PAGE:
A science fiction master imagines a far future Earth

Nightwings is set on a far future Earth.

Robert Silverberg has been writing science fiction since he was fourteen years old, and that was a long time ago. (1949, actually.) He’s written hundreds of books and scores of short story collections and been richly rewarded for his work: four Hugo Awards, five Nebulas, and recognition as a Grand Master of Science Fiction by the Science Fiction and Fantasy Writers of America. So, it’s well worthwhile for any sf fan to take a look back at some of Silverberg’s most highly regarded work. And his 1968 novel of a far future Earth, Nightwings, is a great place to start.

Nightwings by Robert Silverberg (1968) 272 pages

@@@@@ (5 out of 5)

Winner of the Hugo Award for Best Novella

Try to imagine life on Earth thirty or forty thousand years in the future (assuming we don’t kill ourselves off in the next century or so). The human race is in its Third Cycle of civilization.¬† The First Cycle, our current era, ended when humankind first encountered intelligent life on distant worlds. In the Second Cycle, humans came close to creating paradise on Earth, and then, predictably, overreached. Now, humanity nervously awaits an invasion from one of the alien species badly wronged in the planet’s past. And the Watcher is one of those who several times daily turns his amplified mind to the stars in search of signs that an enemy is on the way.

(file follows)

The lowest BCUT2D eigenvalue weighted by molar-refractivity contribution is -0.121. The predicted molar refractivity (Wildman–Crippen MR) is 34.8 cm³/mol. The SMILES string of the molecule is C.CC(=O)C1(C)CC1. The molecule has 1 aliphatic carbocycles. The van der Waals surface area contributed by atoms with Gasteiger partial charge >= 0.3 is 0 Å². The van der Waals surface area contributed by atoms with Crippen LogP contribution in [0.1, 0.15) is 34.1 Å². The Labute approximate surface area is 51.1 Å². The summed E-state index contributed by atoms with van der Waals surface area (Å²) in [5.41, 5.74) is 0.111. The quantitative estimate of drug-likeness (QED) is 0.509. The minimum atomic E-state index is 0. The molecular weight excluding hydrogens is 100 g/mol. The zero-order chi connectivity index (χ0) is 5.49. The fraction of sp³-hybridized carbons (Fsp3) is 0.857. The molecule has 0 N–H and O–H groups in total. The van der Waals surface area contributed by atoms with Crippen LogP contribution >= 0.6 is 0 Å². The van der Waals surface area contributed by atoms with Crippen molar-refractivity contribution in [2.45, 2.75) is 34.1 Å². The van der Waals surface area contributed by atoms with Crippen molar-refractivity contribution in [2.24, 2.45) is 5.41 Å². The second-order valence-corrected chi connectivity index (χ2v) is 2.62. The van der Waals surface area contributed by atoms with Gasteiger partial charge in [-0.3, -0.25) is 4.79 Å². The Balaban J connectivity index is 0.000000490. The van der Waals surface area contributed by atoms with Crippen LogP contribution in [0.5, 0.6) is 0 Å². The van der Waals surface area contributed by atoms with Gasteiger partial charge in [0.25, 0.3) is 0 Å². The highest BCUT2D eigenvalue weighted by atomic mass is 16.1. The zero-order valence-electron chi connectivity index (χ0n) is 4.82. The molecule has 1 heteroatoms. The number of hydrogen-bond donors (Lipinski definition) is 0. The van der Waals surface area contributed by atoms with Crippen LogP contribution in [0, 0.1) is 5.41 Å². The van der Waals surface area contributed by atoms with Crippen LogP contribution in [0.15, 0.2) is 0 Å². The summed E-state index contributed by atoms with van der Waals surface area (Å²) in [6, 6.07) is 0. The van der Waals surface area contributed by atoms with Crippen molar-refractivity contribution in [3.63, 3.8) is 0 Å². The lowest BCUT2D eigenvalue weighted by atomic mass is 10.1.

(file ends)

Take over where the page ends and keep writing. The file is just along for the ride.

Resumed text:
Silverberg imagines a far future Earth

Life on Earth in the Third Cycle blends sophisticated genetic engineering and neurological enhancement with the primitive ways of Medieval Europe. And they coexist with Outworlders from dozens of other planets who have taken up residence here. The humans of this time belong to Guilds: the Watchers, Defenders, Masters, Fliers, Vendors, Clowns, and many others numbering a hundred or more. A much reduced human population lives in small towns and cities located where the much larger population centers once were found: Roum, Perris, Marsay, Stambool, Jorslem, Nayroub, and so many others. But travel from one to another is on foot for all but the Fliers, who are genetically enhanced to have grown wings that enable them to fly at night. (Hence Nightwings.)

The novel opens on the road from Agupt to Roum. The aged Watcher, a young female Flier named Avluela, and a muscular guildless traveler named Gormon have come together for the sake of convenience and security. Once they enter Roum and encounter its ruler, the Prince of Roum, their lives, and the lives of all humankind, will change. Silverberg tells the fascinating story of their experiences on this far future Earth as the Third Cycle of human history draws to a close.

For further reading

Previously, I reviewed another of Robert Silverberg’s classic science fiction novels, Across a Billion Years. I loved the book, as you can see from my review, A science fiction master imagines a uniquely advanced alien civilization. More recently, I reviewed¬†Hawksbill Station by Robert Silverberg (A science fiction Grand Master gets it wrong about the future), which I enjoyed less.

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